Effective use of electroconvulsive therapy in late-life depression

University of Toronto, Geriatric Psychiatry Program, University Health Network, Toronto, Ontario.
Canadian journal of psychiatry. Revue canadienne de psychiatrie (Impact Factor: 2.55). 11/2002; 47(8):734-41.
Source: PubMed


To review literature pertaining to the efficacy, safety, and tolerability of electroconvulsive therapy (ECT) in treating late-life depression.
We undertook a literature review with an emphasis on research studies published in the last 10 years.
There is a positive association between advancing age and ECT efficacy. Age per se does not necessarily increase the risk of cognitive side effects from ECT, but this risk is increased by age-associated neurological conditions such as Alzheimer's dementia and cerebrovascular disease. With appropriate evaluation and monitoring, ECT can be used safely in patients of very advanced age and in those with serious medical conditions. Several technical factors, including dose of electricity relative to a patient's seizure threshold, position of electrodes, frequency of administration, and total number of treatments, have an impact on the efficacy and cognitive side effects of ECT and need to be taken into account when administering ECT. Naturalistic studies have found that 50% of more of patients have a relapse of depression within 6 to 12 months of discontinuing acute ECT.
In recent years, there has been substantial progress in our understanding of the effect of technical factors on the efficacy and cognitive side effects of ECT. When administered in an optimal manner, ECT is a safe, well-tolerated, and effective treatment in older patients. Relapse of depression after response to ECT remains a significant problem, and there is a need for further research into the prediction and prevention of post-ECT relapse.

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    • "Advancing age was also seen as a predictor. However, a metaanalysis by Flint and Gagnon (2002) found a positive correlation between ECT efficacy and advancing age. They explained that age is not the cause of postictal confusion; however, it is the age-related neurological conditions (e.g. "
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    ABSTRACT: The current study examined the efficacy of Electroconvulsive Therapy (ECT) as a treatment method for unipolar and bipolar depression using an objective measure through a retrospective chart review. First, this article discusses the history of ECT as well as issues in psychiatric diagnoses. Patients’ progress in this study was measured by the hospital’s psychiatrists as well as through the self-report measure, Clini- cally Useful Depression Scale (CUDOS). The sample consisted of 22 female and 8 male depressed inpa- tients and outpatients. A 2 × 2 mixed ANOVA revealed a significant interaction, showing improvement from pre-treatment to post-treatment in both genders. In post-treatment, female patients showed signifi- cantly more improvement than male patients. This study suggests that ECT results in depression reduction, especially in female patients. In addition, the CUDOS has shown to be a simple and effective self-report measure in assessing progress of depression including complex treatments, such as ECT. Recommenda- tions for future ECT studies include: controlling for comorbidity and medication by obtaining a larger sample size to categorize patients according to medication type and dosage.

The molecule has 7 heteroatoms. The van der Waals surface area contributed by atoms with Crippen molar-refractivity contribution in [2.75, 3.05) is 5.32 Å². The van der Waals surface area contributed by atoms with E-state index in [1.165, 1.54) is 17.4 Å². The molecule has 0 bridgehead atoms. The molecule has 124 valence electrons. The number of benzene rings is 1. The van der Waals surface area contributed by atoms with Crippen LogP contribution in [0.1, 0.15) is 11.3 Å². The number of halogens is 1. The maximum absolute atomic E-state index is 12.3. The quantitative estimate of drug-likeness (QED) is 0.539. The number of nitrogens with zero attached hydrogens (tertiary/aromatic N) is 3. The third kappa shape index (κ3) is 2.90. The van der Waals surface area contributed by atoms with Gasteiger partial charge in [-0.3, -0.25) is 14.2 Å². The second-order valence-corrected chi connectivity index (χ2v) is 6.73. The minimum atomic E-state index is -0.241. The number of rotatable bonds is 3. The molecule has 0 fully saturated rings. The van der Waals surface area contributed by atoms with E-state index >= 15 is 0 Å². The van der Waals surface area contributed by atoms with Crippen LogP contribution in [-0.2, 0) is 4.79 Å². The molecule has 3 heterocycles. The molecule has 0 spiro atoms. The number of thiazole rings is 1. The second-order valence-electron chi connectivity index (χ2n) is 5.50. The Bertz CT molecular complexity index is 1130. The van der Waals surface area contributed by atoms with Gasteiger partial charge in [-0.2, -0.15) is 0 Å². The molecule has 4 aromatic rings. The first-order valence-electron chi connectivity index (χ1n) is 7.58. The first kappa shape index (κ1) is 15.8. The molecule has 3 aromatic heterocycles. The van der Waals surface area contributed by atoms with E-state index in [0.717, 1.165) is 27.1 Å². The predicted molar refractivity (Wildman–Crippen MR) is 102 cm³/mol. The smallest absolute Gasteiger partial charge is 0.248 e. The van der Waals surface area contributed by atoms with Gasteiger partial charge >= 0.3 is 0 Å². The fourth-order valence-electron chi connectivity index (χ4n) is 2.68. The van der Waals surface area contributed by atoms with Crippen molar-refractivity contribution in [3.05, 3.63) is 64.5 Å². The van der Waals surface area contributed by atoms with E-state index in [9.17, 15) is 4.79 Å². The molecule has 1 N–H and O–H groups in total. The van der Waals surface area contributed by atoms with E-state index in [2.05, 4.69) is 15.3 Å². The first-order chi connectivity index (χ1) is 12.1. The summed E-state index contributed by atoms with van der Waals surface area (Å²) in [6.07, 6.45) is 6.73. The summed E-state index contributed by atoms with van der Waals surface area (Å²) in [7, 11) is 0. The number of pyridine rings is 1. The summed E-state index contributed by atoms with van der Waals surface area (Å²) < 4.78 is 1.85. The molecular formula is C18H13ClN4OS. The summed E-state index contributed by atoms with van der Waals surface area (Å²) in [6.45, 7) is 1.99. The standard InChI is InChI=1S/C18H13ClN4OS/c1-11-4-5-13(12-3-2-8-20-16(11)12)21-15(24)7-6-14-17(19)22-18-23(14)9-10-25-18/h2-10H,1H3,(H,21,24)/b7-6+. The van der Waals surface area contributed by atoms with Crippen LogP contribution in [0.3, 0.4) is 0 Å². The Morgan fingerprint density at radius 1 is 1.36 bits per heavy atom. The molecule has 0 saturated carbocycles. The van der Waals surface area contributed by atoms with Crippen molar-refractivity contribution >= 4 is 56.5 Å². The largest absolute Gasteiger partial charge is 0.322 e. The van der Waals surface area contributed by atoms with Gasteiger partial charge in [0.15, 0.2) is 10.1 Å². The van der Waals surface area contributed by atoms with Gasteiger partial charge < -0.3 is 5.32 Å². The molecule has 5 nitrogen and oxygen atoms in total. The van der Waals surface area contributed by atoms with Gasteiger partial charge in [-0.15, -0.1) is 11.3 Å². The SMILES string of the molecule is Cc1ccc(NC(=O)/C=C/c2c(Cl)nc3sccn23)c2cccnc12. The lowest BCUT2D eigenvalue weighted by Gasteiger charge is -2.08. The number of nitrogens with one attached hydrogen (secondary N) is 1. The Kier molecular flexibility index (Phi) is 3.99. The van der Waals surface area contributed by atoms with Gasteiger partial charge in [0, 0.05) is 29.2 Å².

Open Journal of Depression 11/2012; 1(2):9-14. DOI:10.4236/ojd.2012.12002
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    • "L'ECT peut donc être une alternative intéressante. En effet, l'efficacité et l'innocuité de l'ECT dans la dépression du sujet âgé n'est plus à démontrer [22] [23]. De plus, l'ECT est plus efficace que les antidépresseurs chez les sujets âgés [24]. "
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    ABSTRACT: This article is a review of literature on ECT practice in the elderly suffering from dementia. ECT is a safe and effective treatment in elderly demented with major depression and/or behavioral disorder. It is more effective and safer than drug therapy. Somatic side effects are not more numerous than in young adult subjects and cognitive disorders are not worsened. These results are yet to be confirmed by randomized controlled trials in this patient population.
    NPG Neurologie - Psychiatrie - Gériatrie 10/2010; 10(59). DOI:10.1016/j.npg.2010.04.002
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    • "L'ECT peut donc être une alternative intéressante. En effet, l'efficacité et l'innocuité de l'ECT dans la dépression du sujet âgé n'est plus à démontrer [22] [23]. De plus, l'ECT est plus efficace que les antidépresseurs chez les sujets âgés [24]. "

    NPG Neurologie - Psychiatrie - Gériatrie 01/2010; 10:204-214.
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